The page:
Lessons and Impressions from T-Group Retreat on Interpersonal Dynamics

Recently, I participated in a 12-person t-group modeled after the “touchy feely” interpersonal dynamics class taught at Stanford GSB. We followed a brutally intense schedule: 9am to 10pm Thursday, Friday, Saturday, Sunday (ending at 5:30pm on Sunday), with a one hour break in the afternoon plus meals. It cost many thousands of dollars. There were 12 participants—6 women, 6 men. 2 facilitators. 4 days. One goal: Improve our ability to express emotions, give and receive honest feedback, and interpersonally connect with others.

I learned a ton. It was one of the more intense, emotional experiences of my life. Below are reflections on which principles from the Touchy Feely workshop resonated and which did not, and what I learned about myself.

I want to say at the outset that there are many people who teach in the t-group format, many of whom are currently or were previously affiliated with Stanford, through various for-profit and non-profit enterprises. I understand there are differences in style and sometimes substance between these different approaches. These are reflections from my particular experience (which we decided, as a group, to keep completely anonymous).

In our format, each day began with a lecture on some topic related to interpersonal connection, followed by an activity to “generate data for t-group.” For example, pair up with one person and share something you’re struggling with in life. Or share something that’s been bothering you about someone else in the group (“Jake rambles on and can’t get to the point!”). Then, we convene as a group.

12 participants and 2 facilitators organized in a circle in a windowless hotel ballroom for a 2.5-3 hour session of conversation. After the initial lecture, what happens in the conversation is up to the group to decide. There’s an intentional void—the facilitators don’t offer a prompt, or jump in ask anyone questions. People can say whatever they’d like, to whomever they’d like, about whatever they’d like—so long as their comment relates to something that’s happening “in the room.”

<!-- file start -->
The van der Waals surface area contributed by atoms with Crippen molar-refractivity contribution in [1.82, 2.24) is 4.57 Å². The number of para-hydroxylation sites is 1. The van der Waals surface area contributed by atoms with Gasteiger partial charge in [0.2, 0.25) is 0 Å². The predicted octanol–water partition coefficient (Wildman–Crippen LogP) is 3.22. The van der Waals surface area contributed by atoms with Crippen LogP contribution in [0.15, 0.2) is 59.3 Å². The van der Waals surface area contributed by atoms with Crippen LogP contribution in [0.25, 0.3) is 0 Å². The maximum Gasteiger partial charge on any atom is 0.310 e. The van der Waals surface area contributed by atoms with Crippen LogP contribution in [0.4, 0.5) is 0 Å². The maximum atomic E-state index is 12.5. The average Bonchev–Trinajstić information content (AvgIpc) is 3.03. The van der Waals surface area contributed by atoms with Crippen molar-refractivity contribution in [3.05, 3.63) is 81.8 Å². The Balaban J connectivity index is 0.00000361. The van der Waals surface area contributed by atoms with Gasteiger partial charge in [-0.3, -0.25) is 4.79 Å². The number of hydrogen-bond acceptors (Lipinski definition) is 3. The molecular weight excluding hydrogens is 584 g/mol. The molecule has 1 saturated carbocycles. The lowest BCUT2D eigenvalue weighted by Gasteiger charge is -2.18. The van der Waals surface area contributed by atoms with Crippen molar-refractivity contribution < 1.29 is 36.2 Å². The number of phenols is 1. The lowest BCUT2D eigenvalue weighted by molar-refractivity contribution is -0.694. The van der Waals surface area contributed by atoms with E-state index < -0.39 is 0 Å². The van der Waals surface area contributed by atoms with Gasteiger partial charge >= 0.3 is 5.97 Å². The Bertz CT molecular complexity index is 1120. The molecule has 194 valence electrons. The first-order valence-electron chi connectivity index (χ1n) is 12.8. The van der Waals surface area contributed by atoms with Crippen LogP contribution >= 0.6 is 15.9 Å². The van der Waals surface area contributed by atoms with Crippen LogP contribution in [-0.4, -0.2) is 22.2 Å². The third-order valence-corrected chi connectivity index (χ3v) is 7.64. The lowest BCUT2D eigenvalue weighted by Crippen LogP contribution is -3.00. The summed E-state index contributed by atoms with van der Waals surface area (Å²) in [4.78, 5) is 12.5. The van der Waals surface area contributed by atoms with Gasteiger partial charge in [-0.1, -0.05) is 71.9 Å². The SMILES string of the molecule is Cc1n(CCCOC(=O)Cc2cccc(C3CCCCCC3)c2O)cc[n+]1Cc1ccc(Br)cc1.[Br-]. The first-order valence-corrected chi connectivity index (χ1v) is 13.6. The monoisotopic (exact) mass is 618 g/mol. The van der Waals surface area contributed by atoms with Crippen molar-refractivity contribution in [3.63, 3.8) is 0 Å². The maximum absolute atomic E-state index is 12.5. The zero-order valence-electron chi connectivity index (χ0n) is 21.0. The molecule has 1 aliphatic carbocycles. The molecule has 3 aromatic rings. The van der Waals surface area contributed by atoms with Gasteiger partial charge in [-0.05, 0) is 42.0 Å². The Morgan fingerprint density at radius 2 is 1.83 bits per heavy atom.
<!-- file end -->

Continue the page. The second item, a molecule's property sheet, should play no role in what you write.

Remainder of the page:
You sit in this circle 2-3 times a day. You end up spending 8-10 hours a day, for 4 days, sitting in a circle, starting at a group of strangers, talking about your feelings and talking about your feelings with respect to the other people in the circle.

As time went on, people increasingly began to share stories of their life that were affecting their presence in the here-and-now in the room. It would be something like: “I feel anxiety being here and being part of this conversation, because my partners at work are trying to push me out of the firm, and I feel inadequate sitting next to all of you because you all seem to be thriving.” The stories were often quite vulnerable.

Often people would deliver “feedback” to others in the group. E.g.: “John Doe, when you shared the story about your mother, I felt sadness, because it reminded me of my mother…” Or “Jane Doe, my intention in sharing this feedback is to help you understand how your comment landed on me, and to better understand myself the point you were trying to make. I feel angry at the comment you made earlier. It sounded me to like a massive gender generalization…” Then the other person would reply, “I’m disappointed you feel angry, as that was not my intention…” After a couple more back and forths, one person might say: “Thank you for that. I feel closer to you as a result of this exchange. I appreciate it.” The other person would reply: “I feel closer to you, too.”

If these back-and-forth snippets sound a bit contrived, that’s because they were–by design. The facilitators framed the t-group container as a “learning laboratory”—designed with specific conditions not necessarily to maximally mimic real world conditions but to maximize the opportunity to practice very specific habits and ways of feeling and thinking. To practice being highly attentive to how you’re feeling, moment to moment. And to practice giving feedback to someone else and to experience a feeling of heightened connection after an exchange of feedback.